All throughout school, I remember it was drilled into my head that ending my sentences with a preposition can drop your paper a whole letter grade. I made sure that I never ever finished my sentences with an at, of, up or over for fear of getting a C or worse on my papers.
So don’t fear the thought of an imaginary lecture from your teacher and feel free to end your sentences with a preposition!
Just don’t add them if they are unnecessary. For example, you don’t need to say
Jane got off of the bed to get her morning coffee.
Instead, drop of and say
Jane got off the bed to get her morning coffee.
3. You Can Start a Sentence With And, Or and But
Ooo, another rule that’s probably making you cringe, right?
I know for myself, I cringed when I saw other bloggers and freelance writers start their sentences with and or but. I thought, did they not get the Coordinating Conjunctions lesson in school?
If you missed that lesson, think FANBOYS. And, I’m not talking about the next One Direction. FANBOYS is the acronym for the seven coordinating conjunctions for, and, nor, but, or, yet, so. These words help conjoin words and phrases in a sentence.
As writers, you do have the option of starting your sentences with and, or and but if, stylistically, fits what you are trying to say.
4. Go Ahead and Exclamation Point that Blog Post Up!
There has been a recent shift in the reader’s experience in online content and they are starting to prefer an abundance of exclamation points. But it doesn’t stop there! It’s now commonplace to use them in texts, emails and after any standard written greeting.
Why are we bombarding our readers with exclamation points? Using emphatic punctuation helps deliver the tone in your writing. It’s not always easy to convey sarcasm or excitement when writing.
Since most readers are rushing through your post, using exclamation points also
- Helps readers locate subtle information that might be beneficial to them
- Attracts readers’ eyes when you use multiple exclamation points in your post
- Makes sure you provided the most helpful information for your readers!
So don’t give it a second thought when you sit down to write your next blog post. Your readers will appreciate the sincerity in your tone and return the favor by commenting!
5. You Don’t Have to Spell Out Your Numbers
There’s something about numbers that intrigues our minds. When our brain processes what we read, we tend to stop and focus on numbers and lists.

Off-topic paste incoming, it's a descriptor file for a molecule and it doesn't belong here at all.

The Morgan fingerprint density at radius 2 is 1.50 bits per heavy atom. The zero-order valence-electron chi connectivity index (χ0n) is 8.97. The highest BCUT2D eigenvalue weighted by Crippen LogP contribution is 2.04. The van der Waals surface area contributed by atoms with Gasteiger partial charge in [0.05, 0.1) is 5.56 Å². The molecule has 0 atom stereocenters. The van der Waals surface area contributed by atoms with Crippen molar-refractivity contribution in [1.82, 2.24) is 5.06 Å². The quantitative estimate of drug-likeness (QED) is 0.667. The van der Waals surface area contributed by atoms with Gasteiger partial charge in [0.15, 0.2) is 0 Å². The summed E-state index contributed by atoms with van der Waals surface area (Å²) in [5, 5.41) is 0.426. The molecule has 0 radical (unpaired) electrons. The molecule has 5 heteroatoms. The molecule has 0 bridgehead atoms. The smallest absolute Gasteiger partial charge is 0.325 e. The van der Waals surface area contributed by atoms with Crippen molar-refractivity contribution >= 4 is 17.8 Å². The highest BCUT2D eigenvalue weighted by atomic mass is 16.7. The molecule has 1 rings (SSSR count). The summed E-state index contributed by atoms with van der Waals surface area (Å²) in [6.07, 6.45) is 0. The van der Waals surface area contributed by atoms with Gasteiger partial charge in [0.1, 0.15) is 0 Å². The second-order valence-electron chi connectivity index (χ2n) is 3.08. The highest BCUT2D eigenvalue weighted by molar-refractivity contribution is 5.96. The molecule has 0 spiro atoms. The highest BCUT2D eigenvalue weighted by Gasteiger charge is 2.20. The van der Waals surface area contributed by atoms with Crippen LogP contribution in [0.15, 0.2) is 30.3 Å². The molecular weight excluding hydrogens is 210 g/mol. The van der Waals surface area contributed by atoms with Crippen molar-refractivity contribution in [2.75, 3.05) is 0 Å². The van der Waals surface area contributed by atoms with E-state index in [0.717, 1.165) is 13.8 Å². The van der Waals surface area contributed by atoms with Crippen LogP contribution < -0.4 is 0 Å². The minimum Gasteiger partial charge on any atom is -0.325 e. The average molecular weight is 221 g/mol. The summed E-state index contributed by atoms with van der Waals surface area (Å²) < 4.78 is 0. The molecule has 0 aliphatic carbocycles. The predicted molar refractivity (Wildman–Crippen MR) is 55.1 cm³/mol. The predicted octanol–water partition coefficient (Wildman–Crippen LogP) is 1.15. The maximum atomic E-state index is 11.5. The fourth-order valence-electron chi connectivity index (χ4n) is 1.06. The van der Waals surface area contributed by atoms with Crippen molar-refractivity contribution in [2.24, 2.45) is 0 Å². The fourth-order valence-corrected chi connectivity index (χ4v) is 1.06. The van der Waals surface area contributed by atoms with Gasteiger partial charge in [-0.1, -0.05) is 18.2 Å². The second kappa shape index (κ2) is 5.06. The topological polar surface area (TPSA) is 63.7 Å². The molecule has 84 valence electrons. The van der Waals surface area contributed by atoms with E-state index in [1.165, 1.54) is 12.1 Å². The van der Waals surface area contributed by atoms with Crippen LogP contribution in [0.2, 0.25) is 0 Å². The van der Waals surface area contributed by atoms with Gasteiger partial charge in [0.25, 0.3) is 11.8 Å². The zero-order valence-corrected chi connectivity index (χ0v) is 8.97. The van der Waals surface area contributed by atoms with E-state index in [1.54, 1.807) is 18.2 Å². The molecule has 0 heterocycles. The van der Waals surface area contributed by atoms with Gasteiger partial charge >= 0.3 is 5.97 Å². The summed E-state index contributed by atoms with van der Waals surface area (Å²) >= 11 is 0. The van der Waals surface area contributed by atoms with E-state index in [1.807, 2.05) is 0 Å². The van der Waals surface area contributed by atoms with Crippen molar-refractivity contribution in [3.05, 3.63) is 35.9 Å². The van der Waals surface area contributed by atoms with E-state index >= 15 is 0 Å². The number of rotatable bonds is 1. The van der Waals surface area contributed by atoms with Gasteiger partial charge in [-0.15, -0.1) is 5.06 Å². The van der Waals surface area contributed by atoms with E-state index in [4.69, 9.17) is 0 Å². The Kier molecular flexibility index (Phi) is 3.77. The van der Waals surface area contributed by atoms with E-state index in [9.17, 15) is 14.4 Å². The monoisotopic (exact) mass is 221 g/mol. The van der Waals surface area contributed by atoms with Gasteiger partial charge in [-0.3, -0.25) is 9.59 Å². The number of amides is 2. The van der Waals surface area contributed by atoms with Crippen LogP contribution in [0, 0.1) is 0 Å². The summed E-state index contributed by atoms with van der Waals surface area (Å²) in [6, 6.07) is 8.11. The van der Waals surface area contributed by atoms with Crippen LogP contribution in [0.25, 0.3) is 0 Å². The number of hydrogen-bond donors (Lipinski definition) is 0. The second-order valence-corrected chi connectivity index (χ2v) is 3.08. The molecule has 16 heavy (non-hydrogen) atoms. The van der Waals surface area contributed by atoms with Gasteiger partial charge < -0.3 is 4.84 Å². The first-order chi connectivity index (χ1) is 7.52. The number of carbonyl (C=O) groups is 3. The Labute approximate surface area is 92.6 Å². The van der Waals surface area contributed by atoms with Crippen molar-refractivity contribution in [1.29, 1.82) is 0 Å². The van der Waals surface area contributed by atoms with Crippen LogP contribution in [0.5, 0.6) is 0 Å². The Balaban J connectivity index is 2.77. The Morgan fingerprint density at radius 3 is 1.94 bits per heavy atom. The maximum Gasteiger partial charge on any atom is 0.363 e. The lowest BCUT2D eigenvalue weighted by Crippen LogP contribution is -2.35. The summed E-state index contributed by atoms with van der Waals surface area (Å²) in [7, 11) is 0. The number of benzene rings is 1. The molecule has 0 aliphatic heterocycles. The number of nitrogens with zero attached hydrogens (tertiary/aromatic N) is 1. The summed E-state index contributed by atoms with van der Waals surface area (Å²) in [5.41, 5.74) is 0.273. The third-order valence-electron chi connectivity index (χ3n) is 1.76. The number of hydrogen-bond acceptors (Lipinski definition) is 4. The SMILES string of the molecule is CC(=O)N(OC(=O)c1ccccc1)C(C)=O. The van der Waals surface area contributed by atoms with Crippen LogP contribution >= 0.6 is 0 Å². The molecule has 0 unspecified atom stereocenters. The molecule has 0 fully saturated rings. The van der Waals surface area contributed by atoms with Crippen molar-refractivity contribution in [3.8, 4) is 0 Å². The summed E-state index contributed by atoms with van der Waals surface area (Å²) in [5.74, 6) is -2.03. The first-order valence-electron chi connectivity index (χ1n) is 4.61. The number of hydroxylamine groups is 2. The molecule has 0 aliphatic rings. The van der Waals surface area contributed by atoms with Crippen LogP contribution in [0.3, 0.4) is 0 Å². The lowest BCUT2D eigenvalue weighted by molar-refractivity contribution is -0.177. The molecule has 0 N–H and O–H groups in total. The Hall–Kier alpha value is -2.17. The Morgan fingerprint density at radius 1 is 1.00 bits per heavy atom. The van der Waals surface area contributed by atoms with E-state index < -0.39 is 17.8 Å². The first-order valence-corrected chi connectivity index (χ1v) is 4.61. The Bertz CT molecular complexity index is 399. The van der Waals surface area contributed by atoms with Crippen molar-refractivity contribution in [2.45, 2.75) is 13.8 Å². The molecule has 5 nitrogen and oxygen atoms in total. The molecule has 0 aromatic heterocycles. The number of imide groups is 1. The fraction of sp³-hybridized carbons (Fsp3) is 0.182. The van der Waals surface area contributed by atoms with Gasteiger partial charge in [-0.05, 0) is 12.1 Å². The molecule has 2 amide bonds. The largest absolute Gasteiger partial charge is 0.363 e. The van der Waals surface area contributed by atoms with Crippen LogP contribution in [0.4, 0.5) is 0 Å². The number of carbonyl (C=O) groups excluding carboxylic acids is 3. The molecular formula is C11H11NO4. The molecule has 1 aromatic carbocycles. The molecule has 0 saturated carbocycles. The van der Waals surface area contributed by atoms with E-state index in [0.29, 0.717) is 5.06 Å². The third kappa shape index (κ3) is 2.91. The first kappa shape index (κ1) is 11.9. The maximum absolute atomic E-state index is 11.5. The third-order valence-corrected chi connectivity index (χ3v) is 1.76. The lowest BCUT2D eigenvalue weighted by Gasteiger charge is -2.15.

Effective bloggers use numbers in their headlines as they
- Entices the reader to click and read further
- Promises the reader to deliver a specific number of reasons, tips or tricks that they want to learn about
- Captures the reader amongst a sea of insignificant headlines
- Reassures the reader of a predetermined ending, satisfying their need of completion
Because of its eye catching quality, using numbers instead of writing them out, helps with grabbing readers’ attention and stopping their scanning.
Keep this in mind when writing your numbers in digits
- Use numerals in your sentences and at the beginning of sentences or bullet points
- Use numerals up to one billion. After that, write out your numbers as it’s confusing seeing too many zero’s
- Avoid using numerals for general facts, like I did in my previous bullet point
For more information about when to use numerals and when to write out your numbers, visit the Nielson Norman Group.
With these 5 grammar rules for bloggers, you are now equipped to lure your readers with a numbered list headline, grab their emotion with proclaiming your love of exclamation points, risk criticism for using alright in a sentence, and show your boldness in starting a sentence with and.
Do you find any of these 5 rules hard to make use of in your everyday writing? I find that I tend not to use too many exclamation points in my writing. I’m naturally a bubbly gal, but it may not come across that way online. In this post already, I’ve used more exclamation points than in any other post, so that’s a start!
Let me know what you think,, what kind of child you were in grade school, and if you adopt any other rules. I’m looking forward to hearing from you!